The White Rose 4x4 Club trip to The Isle of Mull, Inner Hebrides.
(otherwise known as Ibex Owners On Tour)On May 23rd, a convoy of 8 vehicles, 2 Land Rovers, 1 Range Rover, and 5 Foers Ibex set forth from various compass points for a long weekend on the scenic Isle of Mull, off the west coast of Scotland. In fact, it should have been 9 vehicles and 6 Ibex, but sadly, Richard "Man of Mud" Alexander's awesome blue and yellow machine seized it's engine on the way up from Newbury. It was recovered to the Maddison Ibex Repairery but, being Mazda powered, could not be fixed from "off-the-shelf" components, thus Richard and Linda arrived at Gretna Green very late that evening and in the Maddison Ibex. The loss of chassis 23 was to prove a real body blow.
After breakfast next day the journey started in earnest. We arrived at the ferry in Oban with half an hour to spare and met up with the two Land Rovers and Brian's silver Ibex 250. Embarking the ferry brought many curious stares, as did disembarking, only now more so. A 45 minute drive and we were at our hotel in the tiny village of Dervaig.
For those not familiar with the Isle of Mull in the Inner Hebrides, it may be summarised thus:-
The first evening, Friday, brought us all together in the bar.
Refreshments were consumed in bulk, which lead to some unusual high
jinx. I will say no more on this subject except that the evidence
is on video,
On Saturday morning we set off to have a run-around on some land
owned by a local farmer. He had a very daunting looking bog-pool
(quite big), and he was determined that one of us would drive
through it, as it had never been driven (I'm not sure that
anyone had even been daft enough to attempt it). As it was
long, but not very wide, I decided to try it crossways, and thence
up a steepish bank at the other side. No problem with the bog, (I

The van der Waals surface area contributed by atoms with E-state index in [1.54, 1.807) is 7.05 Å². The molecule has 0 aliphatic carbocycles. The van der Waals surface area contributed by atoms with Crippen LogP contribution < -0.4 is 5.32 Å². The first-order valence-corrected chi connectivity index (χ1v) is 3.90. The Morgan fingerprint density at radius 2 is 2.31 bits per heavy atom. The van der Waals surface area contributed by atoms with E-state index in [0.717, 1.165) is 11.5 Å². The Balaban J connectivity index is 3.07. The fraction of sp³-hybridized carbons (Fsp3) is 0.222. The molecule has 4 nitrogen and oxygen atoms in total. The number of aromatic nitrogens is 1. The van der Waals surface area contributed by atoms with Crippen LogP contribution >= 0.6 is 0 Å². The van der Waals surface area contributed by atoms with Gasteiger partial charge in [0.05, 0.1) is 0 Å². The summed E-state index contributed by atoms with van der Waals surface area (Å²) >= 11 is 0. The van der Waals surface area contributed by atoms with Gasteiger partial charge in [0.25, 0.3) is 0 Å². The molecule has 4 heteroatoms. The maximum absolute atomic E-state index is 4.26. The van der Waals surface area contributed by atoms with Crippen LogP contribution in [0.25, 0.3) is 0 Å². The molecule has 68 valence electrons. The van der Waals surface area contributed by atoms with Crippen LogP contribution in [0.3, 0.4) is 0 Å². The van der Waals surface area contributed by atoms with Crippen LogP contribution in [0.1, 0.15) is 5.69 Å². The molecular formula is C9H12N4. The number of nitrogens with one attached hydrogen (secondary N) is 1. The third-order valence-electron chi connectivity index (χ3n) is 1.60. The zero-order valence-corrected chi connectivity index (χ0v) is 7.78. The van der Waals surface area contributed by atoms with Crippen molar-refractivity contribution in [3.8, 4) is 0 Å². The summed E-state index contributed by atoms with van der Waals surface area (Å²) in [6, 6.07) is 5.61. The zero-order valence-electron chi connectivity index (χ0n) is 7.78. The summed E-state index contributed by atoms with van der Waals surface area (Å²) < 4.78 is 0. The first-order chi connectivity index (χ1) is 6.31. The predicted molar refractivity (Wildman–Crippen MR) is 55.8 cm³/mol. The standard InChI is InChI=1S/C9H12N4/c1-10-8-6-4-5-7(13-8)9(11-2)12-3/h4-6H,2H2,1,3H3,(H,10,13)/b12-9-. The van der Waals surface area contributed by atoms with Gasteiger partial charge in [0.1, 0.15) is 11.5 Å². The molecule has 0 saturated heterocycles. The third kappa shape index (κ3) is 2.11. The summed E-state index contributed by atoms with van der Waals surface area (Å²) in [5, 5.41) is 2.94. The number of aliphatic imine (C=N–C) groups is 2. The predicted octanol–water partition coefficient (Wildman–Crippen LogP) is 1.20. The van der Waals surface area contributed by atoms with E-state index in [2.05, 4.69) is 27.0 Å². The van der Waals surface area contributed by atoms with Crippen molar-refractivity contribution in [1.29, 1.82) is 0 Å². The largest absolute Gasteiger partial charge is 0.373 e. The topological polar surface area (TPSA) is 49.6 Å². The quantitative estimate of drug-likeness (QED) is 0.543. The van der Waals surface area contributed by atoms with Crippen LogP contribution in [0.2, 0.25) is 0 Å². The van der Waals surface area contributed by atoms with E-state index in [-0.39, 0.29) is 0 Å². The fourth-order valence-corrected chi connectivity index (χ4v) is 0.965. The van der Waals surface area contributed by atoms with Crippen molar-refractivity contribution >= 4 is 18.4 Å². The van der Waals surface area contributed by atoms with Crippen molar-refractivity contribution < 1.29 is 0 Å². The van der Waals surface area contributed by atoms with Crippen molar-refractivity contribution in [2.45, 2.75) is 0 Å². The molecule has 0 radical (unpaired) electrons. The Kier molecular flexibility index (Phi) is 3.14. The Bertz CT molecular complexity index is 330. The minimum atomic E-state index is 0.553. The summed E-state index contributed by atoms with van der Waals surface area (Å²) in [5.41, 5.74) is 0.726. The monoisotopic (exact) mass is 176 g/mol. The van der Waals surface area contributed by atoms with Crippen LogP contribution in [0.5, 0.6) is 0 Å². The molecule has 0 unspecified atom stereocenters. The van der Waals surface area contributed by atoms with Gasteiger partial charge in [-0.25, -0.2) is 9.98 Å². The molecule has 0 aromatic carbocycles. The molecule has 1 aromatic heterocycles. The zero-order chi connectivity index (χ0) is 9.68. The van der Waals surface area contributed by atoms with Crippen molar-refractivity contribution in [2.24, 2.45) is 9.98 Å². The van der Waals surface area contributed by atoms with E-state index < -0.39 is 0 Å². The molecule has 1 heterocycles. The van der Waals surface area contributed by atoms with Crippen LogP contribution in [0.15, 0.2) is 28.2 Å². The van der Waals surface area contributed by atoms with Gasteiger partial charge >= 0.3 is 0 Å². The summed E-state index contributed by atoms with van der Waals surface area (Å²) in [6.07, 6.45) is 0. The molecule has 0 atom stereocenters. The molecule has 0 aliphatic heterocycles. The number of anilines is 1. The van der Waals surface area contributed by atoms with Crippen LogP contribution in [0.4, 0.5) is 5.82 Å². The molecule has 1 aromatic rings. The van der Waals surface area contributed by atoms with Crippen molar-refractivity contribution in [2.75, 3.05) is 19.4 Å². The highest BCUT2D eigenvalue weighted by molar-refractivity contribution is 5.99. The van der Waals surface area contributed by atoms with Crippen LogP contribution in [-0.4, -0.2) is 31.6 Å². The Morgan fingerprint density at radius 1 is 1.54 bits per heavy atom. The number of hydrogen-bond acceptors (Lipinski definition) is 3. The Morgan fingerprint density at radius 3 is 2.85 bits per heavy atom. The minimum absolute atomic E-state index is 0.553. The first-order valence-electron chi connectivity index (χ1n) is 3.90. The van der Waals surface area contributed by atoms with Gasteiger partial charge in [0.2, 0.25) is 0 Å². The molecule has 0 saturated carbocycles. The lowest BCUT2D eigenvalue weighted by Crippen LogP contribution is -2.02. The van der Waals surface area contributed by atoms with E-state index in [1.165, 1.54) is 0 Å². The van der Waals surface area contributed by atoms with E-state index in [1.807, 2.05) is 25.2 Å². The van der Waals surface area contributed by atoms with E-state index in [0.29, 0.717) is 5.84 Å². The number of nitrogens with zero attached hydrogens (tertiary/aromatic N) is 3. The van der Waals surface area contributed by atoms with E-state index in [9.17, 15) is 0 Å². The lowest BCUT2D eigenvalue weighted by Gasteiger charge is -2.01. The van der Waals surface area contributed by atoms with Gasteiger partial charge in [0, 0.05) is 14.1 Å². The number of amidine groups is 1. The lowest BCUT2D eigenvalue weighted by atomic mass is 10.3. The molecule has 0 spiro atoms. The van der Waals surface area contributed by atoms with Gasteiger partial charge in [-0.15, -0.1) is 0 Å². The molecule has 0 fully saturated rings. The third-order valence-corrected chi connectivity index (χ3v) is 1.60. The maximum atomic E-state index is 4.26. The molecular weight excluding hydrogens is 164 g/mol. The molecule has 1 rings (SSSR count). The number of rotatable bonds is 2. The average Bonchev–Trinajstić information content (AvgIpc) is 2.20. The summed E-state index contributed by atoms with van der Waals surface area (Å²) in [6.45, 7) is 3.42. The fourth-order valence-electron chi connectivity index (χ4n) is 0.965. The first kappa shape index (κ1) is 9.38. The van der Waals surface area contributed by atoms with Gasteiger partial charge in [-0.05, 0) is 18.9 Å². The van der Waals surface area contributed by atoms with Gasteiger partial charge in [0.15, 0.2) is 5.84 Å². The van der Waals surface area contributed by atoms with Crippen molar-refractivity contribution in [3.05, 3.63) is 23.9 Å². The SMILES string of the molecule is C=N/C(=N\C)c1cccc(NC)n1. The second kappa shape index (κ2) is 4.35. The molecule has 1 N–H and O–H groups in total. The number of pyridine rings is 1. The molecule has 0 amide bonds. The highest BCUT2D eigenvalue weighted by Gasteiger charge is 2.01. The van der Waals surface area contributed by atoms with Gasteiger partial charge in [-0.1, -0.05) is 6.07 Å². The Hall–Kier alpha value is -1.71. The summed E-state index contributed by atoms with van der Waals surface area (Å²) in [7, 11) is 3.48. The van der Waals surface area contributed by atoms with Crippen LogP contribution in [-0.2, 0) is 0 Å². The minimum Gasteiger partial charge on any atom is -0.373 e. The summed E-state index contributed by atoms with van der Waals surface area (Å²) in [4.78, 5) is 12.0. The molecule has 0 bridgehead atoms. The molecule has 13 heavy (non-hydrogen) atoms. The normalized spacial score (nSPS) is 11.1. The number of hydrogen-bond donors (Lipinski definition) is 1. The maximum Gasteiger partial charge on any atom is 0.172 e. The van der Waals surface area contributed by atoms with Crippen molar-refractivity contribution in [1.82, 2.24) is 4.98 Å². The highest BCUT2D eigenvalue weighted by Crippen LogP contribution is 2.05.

must admit, I chose a drier bit to start with), or the bank, so we
turned, and came back down the hill to re-cross the bog.
Suddenly, cries of "whoa!" I had bent the track rod, I don't know
how, I never felt a thing, but it was bent in a BIG way.
Fortunately, Brian had a spare with him. Well, the Ibex is all Land
Rover running gear, and we all know how well screwed together they
are. So we popped that on until we got back to the farmhouse. Many
blows with a large hammer against a proper boulder and the bent rod
was straight(ish). Well, it got me home and it hasn't been replaced
Wally was now volunteered to attempt the pool length ways, and he crawled along rather cautiously. This was to be his downfall when he hit the soft bit. He obviously missed the "more momentum" lectures when he was at the University of Four-Wheeling.
In the afternoon we split into two groups, the girls went off to the island capital, Tobermory, while the boys decided to tackle a particularly ominous looking track, which went across the top of the highest peak, Ben More. In fact, it was very easy going until the track suddenly disappeared. Hemmed in by mountains, it was obvious that the route climbed the side of one of them. Steve had a quick look through the binoculars, then a comparison with the map revealed little more than a dangerous footpath leading up to a shallow saddle in the hills. One thing was clear, it was too late in the day to even consider attempting this one. It would have to wait.